Today's Beautiful Gem: `Musings on Phi' by M.
Udayakala

"Storm clouds caused by the spinning hurricane,

Waves in the ocean leaping to reach the moon,

Shells on the white sands of the endless shore,

Galaxies that spiral in the depths of space,

Sun-flowers that make the hearts beat faster,

Numerous pinecones that dot the trails of woods,

The music that is verily a treat to the ears,

Some architectural marvels that are a feast to the eyes,

Some paintings that stir the depths of the souls,

The virus that spreads disease and death,

The soccer ball that children kick around tirelessly,

The horns that adorn the animals' crowns,

The arrangement of the hexagonal hives of the bees,

And many more objects of great beauty in nature--

They all follow a sequence due to Fibanocci.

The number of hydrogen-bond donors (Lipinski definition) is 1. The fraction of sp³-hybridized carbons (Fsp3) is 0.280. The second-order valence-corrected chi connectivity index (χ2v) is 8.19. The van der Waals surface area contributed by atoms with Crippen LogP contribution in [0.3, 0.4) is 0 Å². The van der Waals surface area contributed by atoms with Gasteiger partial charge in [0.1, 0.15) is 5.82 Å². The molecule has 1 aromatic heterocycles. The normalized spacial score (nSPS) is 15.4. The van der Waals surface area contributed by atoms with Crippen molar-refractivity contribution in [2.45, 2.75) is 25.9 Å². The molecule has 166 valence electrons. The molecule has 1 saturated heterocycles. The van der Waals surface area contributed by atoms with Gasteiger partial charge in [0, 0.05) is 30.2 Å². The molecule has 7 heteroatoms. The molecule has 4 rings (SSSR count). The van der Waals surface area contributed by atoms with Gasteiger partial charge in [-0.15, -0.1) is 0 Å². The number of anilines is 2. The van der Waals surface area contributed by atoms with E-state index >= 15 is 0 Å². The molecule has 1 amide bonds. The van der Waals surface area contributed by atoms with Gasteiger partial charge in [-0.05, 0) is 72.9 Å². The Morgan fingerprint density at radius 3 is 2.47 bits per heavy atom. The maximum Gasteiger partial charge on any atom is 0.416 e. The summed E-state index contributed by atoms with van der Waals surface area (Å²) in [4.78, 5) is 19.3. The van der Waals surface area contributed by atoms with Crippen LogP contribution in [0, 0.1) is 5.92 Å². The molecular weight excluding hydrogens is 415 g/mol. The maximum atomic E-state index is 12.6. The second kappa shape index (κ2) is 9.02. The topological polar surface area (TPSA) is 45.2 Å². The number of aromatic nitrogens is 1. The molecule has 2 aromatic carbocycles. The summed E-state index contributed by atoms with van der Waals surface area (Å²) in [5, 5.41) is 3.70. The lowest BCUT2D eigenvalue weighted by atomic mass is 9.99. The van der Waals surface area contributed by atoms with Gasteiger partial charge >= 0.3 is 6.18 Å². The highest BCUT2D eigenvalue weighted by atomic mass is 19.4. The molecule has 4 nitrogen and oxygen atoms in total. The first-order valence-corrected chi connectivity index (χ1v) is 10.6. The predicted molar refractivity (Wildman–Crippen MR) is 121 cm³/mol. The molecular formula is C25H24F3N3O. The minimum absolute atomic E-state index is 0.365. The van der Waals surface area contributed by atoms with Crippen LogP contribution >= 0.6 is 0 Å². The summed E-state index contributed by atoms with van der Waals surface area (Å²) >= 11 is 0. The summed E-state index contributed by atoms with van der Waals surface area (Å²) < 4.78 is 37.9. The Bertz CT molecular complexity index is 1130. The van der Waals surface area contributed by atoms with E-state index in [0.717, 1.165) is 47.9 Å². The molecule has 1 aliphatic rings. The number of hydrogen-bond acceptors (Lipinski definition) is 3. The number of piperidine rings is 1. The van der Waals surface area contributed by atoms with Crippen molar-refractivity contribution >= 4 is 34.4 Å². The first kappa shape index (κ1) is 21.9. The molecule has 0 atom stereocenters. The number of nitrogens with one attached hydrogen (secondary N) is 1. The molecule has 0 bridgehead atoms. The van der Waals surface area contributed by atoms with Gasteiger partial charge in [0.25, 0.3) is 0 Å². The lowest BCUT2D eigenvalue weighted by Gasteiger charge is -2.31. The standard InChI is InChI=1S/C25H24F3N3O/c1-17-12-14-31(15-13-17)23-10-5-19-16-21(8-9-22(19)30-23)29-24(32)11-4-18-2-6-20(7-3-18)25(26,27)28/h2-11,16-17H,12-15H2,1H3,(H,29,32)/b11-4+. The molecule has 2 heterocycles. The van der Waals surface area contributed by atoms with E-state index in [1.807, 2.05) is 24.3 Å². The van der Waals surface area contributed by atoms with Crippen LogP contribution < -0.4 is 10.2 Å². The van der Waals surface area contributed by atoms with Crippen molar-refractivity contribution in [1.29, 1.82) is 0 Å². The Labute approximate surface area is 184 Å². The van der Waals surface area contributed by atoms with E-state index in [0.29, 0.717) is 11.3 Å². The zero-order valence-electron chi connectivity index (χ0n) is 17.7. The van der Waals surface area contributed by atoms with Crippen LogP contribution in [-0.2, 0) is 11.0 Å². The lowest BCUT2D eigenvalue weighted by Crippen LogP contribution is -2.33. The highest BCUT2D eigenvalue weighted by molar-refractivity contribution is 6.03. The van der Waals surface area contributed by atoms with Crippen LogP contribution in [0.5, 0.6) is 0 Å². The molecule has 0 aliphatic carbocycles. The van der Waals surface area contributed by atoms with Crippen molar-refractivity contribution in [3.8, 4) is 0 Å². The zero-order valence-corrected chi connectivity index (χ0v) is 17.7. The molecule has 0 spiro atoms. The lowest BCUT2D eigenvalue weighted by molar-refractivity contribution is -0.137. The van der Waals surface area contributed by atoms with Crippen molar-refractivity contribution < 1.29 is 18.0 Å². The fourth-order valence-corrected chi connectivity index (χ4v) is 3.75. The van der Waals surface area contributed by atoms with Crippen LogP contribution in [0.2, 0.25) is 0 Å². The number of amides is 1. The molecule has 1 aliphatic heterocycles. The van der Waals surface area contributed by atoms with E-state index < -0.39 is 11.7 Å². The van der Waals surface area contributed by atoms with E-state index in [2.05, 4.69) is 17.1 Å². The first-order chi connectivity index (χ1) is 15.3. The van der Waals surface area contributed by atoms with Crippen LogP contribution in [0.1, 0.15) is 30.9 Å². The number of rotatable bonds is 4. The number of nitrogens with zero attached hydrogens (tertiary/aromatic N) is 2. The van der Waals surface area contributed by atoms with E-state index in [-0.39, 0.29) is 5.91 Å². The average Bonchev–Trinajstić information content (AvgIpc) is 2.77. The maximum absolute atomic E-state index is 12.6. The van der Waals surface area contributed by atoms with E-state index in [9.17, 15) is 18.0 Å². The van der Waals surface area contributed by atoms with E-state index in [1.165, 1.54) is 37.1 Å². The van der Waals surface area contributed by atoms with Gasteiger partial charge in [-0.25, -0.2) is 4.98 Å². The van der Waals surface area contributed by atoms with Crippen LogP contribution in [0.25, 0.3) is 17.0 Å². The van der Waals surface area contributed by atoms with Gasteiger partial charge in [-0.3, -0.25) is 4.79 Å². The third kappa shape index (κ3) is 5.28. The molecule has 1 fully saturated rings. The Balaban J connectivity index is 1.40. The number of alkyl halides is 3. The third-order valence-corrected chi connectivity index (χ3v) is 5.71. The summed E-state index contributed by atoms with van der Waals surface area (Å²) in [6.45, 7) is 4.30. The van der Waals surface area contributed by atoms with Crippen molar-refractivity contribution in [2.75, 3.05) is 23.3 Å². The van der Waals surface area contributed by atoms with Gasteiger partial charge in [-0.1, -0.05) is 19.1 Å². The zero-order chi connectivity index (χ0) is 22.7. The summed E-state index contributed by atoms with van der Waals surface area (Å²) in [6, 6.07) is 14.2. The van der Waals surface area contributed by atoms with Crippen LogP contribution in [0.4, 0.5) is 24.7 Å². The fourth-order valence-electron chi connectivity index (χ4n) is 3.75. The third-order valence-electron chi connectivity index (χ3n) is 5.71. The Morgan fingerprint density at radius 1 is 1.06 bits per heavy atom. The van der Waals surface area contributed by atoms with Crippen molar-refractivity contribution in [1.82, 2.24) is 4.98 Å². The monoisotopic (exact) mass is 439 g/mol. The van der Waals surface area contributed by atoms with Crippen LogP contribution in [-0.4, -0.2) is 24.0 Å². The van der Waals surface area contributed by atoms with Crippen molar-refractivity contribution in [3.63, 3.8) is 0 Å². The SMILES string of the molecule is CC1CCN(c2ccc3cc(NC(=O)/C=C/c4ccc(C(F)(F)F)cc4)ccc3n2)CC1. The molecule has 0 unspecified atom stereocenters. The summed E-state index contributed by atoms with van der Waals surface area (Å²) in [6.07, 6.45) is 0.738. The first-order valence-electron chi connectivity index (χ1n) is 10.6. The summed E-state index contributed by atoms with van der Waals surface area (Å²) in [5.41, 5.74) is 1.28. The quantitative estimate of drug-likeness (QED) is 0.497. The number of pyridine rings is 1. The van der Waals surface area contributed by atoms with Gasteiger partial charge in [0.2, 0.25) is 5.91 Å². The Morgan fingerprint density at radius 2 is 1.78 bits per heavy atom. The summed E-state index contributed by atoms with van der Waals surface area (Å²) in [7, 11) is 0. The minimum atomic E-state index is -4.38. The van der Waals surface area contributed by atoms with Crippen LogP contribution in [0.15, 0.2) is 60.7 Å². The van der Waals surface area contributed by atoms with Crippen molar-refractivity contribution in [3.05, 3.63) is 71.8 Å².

Logarithmic spirals are curves of life;

Golden ratios are personifications of beauty;

Pentagons and icosahedra are not harbingers of evil;

All items seemingly unrelated are related

By the one great irrational number phi,

Whose cousins are pi, e and so many others;

But Phi, it is the basis of arts and sciences;

Think of Phi and dream of Venus, the Love Godess!

No doubt, Phi is the spring of Life and Love eternal!"

Note: The integers 1, 1, 2, 3, 5, 8, 13, 21, 34, 55, 89, ... form

the Fibonacci sequence [f(n+1) = f(n-1) + f(n)]. f(100) is

354224848179261937664. The ratio of successive numbers [f(n) /
f(n-1)]

in the limit is phi, the golden section number. Phi =
1.6180339887...

Index cards are 3"X5" or 5"X8" or a
rectangular room is 21'X13' because

the effect is of such dimensions is pleasing. All the things

mentioned in the poem are related to phi in one way or other. As
an

exercise, readers may try to prove to themselves that the
reciprocal

of f(11) = 89 is a repeating decimal with a periodicity of 44 and
may

be obtained by adding successively the Fibonacci numbers.

Om s'aantih: Peace! - J. K. Mohana Rao

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